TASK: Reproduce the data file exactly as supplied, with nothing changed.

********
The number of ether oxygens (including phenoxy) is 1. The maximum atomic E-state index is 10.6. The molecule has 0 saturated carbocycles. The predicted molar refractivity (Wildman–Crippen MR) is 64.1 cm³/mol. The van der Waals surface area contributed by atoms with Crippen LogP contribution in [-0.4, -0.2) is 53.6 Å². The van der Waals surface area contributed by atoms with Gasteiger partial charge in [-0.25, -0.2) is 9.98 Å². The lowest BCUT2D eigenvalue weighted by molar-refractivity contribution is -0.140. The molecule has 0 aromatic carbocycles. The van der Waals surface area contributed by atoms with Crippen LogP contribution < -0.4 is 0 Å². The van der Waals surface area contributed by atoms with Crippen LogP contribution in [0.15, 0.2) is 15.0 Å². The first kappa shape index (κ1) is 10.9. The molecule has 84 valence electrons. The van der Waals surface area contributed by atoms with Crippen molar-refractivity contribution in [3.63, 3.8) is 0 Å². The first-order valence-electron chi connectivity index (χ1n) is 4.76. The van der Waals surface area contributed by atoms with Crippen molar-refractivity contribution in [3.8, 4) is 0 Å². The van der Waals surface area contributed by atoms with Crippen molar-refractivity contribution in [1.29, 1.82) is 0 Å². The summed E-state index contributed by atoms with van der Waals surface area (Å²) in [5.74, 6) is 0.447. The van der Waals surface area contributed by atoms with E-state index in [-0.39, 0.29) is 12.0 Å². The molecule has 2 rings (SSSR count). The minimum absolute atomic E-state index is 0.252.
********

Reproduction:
The number of ether oxygens (including phenoxy) is 1. The maximum atomic E-state index is 10.6. The molecule has 0 saturated carbocycles. The predicted molar refractivity (Wildman–Crippen MR) is 64.1 cm³/mol. The van der Waals surface area contributed by atoms with Crippen LogP contribution in [-0.4, -0.2) is 53.6 Å². The van der Waals surface area contributed by atoms with Gasteiger partial charge in [-0.25, -0.2) is 9.98 Å². The lowest BCUT2D eigenvalue weighted by molar-refractivity contribution is -0.140. The molecule has 0 aromatic carbocycles. The van der Waals surface area contributed by atoms with Crippen LogP contribution < -0.4 is 0 Å². The van der Waals surface area contributed by atoms with Crippen LogP contribution in [0.15, 0.2) is 15.0 Å². The first kappa shape index (κ1) is 10.9. The molecule has 84 valence electrons. The van der Waals surface area contributed by atoms with Crippen molar-refractivity contribution in [3.63, 3.8) is 0 Å². The first-order valence-electron chi connectivity index (χ1n) is 4.76. The van der Waals surface area contributed by atoms with Crippen molar-refractivity contribution in [3.8, 4) is 0 Å². The van der Waals surface area contributed by atoms with Crippen molar-refractivity contribution in [1.29, 1.82) is 0 Å². The summed E-state index contributed by atoms with van der Waals surface area (Å²) in [5.74, 6) is 0.447. The van der Waals surface area contributed by atoms with E-state index in [-0.39, 0.29) is 12.0 Å². The molecule has 2 rings (SSSR count). The minimum absolute atomic E-state index is 0.252.